The investigation into the UNC women’s basketball coaching staff stems from “a series of racially offensive remarks” made by head coach Sylvia Hatchell, according to the Washington Post.

Sources close to the program have indicated the investigation was due to comments that were racial in nature and made in the presence of players. The Washington Post report details the allegations as being that Hatchell once suggested the players would be “hanged from trees with nooses” by upcoming opponents if their play didn’t improve.

The Post cites interviews with “seven people with knowledge of the investigation, including six parents of current players.” The report says the parents spoke on condition of anonymity.

Hatchell’s attorney denied the allegations on Thursday, according to the Post, instead saying the coach had told the players that ACC opponents would “hang us out to dry.”

UNC placed the entire coaching staff on paid administrative leave on Monday while a review of the program takes place. The university said that an outside firm would “review and assess the culture of the women’s basketball program and the experience of our student-athletes.”

Thursday’s Washington Post article also indicates players were asked to play through injuries or that the severity of injuries were not taken seriously.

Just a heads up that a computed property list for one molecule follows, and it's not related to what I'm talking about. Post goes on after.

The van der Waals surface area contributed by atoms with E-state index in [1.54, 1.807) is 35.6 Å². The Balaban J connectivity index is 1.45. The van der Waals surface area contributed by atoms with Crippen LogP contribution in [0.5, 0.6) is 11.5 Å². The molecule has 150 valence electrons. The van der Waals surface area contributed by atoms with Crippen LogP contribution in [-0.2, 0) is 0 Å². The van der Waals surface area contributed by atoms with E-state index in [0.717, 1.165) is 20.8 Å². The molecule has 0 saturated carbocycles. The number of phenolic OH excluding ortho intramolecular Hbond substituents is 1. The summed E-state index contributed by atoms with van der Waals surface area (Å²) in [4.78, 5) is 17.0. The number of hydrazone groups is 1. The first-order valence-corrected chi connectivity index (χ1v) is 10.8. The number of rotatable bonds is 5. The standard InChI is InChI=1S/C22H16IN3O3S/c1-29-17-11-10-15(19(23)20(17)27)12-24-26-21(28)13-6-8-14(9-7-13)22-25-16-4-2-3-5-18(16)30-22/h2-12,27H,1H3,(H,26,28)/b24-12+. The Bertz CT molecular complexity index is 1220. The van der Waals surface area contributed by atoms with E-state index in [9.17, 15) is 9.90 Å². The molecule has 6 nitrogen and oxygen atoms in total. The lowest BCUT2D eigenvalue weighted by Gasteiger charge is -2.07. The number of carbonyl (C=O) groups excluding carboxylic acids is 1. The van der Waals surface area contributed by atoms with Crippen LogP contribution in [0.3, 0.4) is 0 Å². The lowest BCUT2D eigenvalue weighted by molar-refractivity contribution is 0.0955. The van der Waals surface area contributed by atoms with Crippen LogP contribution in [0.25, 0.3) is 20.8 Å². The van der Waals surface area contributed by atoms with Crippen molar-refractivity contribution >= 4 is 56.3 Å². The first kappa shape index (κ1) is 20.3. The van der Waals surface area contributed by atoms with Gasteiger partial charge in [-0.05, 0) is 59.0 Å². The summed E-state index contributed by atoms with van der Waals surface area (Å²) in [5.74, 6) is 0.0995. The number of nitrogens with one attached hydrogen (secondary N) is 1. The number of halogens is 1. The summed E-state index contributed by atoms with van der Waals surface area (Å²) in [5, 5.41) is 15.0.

When asked at the UNC Board of Trustees meeting on Thursday, a university spokesman said there was no public update available on the investigation.

During the 2018-19 season, UNC women’s basketball finished 18-15 (8-8 ACC) and lost in the first round of the NCAA Tournament to California. The high point of the season was an upset over then-No. 1 Notre Dame in Chapel Hill.

Hatchell has coached at UNC since 1986 and has amassed a 751-325 record with the Tar Heels along with a national championship in 1994. She was inducted to the Naismith Memorial Hall of Fame in 2013.

In September 2016, the university renewed Hatchell’s contract through the 2019-20 season despite the women’s basketball program being a major focus of the NCAA’s investigation into academic fraud.

File photo via Associated Press